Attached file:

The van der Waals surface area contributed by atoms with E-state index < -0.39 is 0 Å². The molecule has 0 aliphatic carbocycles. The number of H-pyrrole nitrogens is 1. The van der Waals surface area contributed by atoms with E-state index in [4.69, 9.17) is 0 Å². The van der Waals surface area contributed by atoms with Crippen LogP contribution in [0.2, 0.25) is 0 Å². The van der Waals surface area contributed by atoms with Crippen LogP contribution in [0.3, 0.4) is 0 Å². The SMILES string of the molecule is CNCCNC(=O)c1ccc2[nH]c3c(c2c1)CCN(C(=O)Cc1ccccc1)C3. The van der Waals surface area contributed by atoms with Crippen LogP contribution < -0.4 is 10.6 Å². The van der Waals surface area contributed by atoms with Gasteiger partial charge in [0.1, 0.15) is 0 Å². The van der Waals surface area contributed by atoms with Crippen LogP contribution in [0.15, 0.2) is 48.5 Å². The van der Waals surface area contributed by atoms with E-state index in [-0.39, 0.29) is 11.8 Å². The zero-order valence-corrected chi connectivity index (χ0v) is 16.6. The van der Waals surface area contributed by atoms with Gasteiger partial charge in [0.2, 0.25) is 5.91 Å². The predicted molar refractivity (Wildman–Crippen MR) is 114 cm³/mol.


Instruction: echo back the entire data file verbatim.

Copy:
The van der Waals surface area contributed by atoms with E-state index < -0.39 is 0 Å². The molecule has 0 aliphatic carbocycles. The number of H-pyrrole nitrogens is 1. The van der Waals surface area contributed by atoms with E-state index in [4.69, 9.17) is 0 Å². The van der Waals surface area contributed by atoms with Crippen LogP contribution in [0.2, 0.25) is 0 Å². The van der Waals surface area contributed by atoms with Crippen LogP contribution in [0.3, 0.4) is 0 Å². The SMILES string of the molecule is CNCCNC(=O)c1ccc2[nH]c3c(c2c1)CCN(C(=O)Cc1ccccc1)C3. The van der Waals surface area contributed by atoms with Crippen LogP contribution < -0.4 is 10.6 Å². The van der Waals surface area contributed by atoms with Gasteiger partial charge in [0.1, 0.15) is 0 Å². The van der Waals surface area contributed by atoms with Crippen LogP contribution in [0.15, 0.2) is 48.5 Å². The van der Waals surface area contributed by atoms with E-state index in [-0.39, 0.29) is 11.8 Å². The zero-order valence-corrected chi connectivity index (χ0v) is 16.6. The van der Waals surface area contributed by atoms with Gasteiger partial charge in [0.2, 0.25) is 5.91 Å². The predicted molar refractivity (Wildman–Crippen MR) is 114 cm³/mol.